Plus, the more and more that you read, the more you cover the Wanikani kanji and vocab list, making it not as useful to finish it. So I assume that not everyone that left was just because of loss of motivation, but it could also have been because Wanikani stopped being as useful for them. At least if I end up leaving Wanikani, that will be the case for me.

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I don’t know much about this curse, but I will mention that I already knew about 98% of the kanji taught in the first ten levels. I learned many new vocabulary terms, of course. I seem to know about 80% of the Painful kanji. Things aren’t gonna be so smooth-sailing for me soon, but I’ll manage.

Something similar happened to me at level 13. I think I had 500+ reviews once which lead to a long hiatus. We can see the result of that experience… Keep pushing through when you get back and you should be fine.

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I did the reviews the same night I posted the comment. I’m coming back maybe today, but I think I have maybe 100 rev-

Jeez. Better so my reviews tonight!!

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I’m almost sure he did it in 1 year and 1 month :stuck_out_tongue:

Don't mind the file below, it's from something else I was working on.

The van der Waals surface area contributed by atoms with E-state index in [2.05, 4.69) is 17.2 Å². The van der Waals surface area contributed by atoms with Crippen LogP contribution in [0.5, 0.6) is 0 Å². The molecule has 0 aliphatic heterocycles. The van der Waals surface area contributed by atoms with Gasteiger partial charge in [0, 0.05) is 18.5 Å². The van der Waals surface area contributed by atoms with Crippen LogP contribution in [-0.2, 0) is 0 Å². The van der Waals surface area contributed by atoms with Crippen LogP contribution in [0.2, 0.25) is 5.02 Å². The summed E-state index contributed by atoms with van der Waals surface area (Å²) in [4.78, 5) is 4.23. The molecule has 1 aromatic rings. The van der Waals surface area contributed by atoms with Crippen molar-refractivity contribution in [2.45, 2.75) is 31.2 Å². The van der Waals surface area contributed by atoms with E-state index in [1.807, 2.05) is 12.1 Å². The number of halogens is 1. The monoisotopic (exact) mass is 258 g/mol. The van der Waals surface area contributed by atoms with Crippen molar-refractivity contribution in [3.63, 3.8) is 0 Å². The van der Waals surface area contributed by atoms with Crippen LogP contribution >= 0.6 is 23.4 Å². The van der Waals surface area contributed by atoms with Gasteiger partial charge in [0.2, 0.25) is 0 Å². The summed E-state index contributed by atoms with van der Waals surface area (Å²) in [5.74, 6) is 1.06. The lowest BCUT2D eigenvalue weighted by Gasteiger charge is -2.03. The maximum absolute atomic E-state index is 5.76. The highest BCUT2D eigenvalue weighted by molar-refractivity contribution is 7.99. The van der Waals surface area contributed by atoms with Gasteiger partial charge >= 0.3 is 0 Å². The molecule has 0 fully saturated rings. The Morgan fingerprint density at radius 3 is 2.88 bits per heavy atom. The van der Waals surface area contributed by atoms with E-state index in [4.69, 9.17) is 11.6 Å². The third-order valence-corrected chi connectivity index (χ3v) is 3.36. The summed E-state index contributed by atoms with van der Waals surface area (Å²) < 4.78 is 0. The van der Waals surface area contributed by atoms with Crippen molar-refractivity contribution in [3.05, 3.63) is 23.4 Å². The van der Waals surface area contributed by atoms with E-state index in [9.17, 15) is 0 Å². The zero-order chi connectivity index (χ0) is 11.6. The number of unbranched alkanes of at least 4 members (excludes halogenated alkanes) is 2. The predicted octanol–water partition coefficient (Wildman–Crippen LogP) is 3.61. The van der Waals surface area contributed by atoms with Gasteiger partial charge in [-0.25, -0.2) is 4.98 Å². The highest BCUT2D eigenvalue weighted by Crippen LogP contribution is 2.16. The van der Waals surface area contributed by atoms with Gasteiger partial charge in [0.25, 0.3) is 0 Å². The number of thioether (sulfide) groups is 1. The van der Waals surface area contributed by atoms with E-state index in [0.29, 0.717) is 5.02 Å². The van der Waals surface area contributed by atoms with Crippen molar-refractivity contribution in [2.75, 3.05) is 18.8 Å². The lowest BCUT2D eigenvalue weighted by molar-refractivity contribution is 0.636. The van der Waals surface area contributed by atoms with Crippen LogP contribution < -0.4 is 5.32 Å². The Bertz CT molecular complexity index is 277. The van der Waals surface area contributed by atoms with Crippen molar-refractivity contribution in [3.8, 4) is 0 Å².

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Do not let this one word to kill your motivation, we all have been there… think that some words are less useful than others and if your goal is to live in japan it is safe if you just add as synonym the bad word or self-correct it with the ignore script… what it is important is that when you are using the japanese in context you do are learning the actual meaning. WK words are mostly a practice for its readings.

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How much can you actually read? which grammar level do you have? which kind of material?

If I try to play a videogame in Japanese I am between UIs which make language unnecessary and games with complex story modes and mechanics which might require me to translate almost every second sentence… (killing all joy).

Yeah, that guy just blitzed through everything. I did it in 18 months and I still felt overwhelmed from time to time, especially near the end. @Leebo must’ve literally lived Japanese. Maybe he started his mornings with Japanese alphabet soup…you know, you are what you eat and all that.

And not to mention @rfindley, who I hope will donate his brain to science when he kicks the bucket, so we all can learn his secret of how the heck he finished Wanikani from start to finish without making a single mistake (or was it literally a single one?).

But let’s not compare ourselves to gods. :wink:

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I’m not the person you asked, but I’ll chip in here anyway.